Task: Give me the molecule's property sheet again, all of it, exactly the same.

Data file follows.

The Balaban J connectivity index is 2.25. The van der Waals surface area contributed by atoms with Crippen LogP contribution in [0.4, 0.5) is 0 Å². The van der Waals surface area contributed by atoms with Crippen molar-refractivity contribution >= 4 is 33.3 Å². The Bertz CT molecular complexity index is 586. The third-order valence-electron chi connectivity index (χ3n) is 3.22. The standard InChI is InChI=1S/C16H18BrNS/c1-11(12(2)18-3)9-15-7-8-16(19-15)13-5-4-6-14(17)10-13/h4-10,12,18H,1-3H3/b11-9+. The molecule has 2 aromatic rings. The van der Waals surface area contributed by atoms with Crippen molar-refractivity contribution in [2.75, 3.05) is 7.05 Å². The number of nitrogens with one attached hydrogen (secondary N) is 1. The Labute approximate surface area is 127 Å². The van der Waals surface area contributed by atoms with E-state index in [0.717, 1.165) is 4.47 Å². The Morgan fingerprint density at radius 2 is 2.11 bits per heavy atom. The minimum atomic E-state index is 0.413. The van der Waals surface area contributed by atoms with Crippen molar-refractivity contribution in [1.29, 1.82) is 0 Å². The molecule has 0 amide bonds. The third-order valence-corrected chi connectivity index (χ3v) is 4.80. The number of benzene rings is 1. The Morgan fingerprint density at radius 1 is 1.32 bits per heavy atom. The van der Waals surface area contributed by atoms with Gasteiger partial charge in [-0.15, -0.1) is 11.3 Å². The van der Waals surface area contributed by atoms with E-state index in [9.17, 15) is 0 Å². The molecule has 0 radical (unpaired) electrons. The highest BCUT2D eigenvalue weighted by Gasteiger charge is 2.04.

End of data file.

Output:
The Balaban J connectivity index is 2.25. The van der Waals surface area contributed by atoms with Crippen LogP contribution in [0.4, 0.5) is 0 Å². The van der Waals surface area contributed by atoms with Crippen molar-refractivity contribution >= 4 is 33.3 Å². The Bertz CT molecular complexity index is 586. The third-order valence-electron chi connectivity index (χ3n) is 3.22. The standard InChI is InChI=1S/C16H18BrNS/c1-11(12(2)18-3)9-15-7-8-16(19-15)13-5-4-6-14(17)10-13/h4-10,12,18H,1-3H3/b11-9+. The molecule has 2 aromatic rings. The van der Waals surface area contributed by atoms with Crippen molar-refractivity contribution in [2.75, 3.05) is 7.05 Å². The number of nitrogens with one attached hydrogen (secondary N) is 1. The Labute approximate surface area is 127 Å². The van der Waals surface area contributed by atoms with E-state index in [0.717, 1.165) is 4.47 Å². The Morgan fingerprint density at radius 2 is 2.11 bits per heavy atom. The minimum atomic E-state index is 0.413. The van der Waals surface area contributed by atoms with Crippen molar-refractivity contribution in [1.29, 1.82) is 0 Å². The molecule has 0 amide bonds. The third-order valence-corrected chi connectivity index (χ3v) is 4.80. The number of benzene rings is 1. The Morgan fingerprint density at radius 1 is 1.32 bits per heavy atom. The van der Waals surface area contributed by atoms with Gasteiger partial charge in [-0.15, -0.1) is 11.3 Å². The van der Waals surface area contributed by atoms with E-state index in [9.17, 15) is 0 Å². The molecule has 0 radical (unpaired) electrons. The highest BCUT2D eigenvalue weighted by Gasteiger charge is 2.04.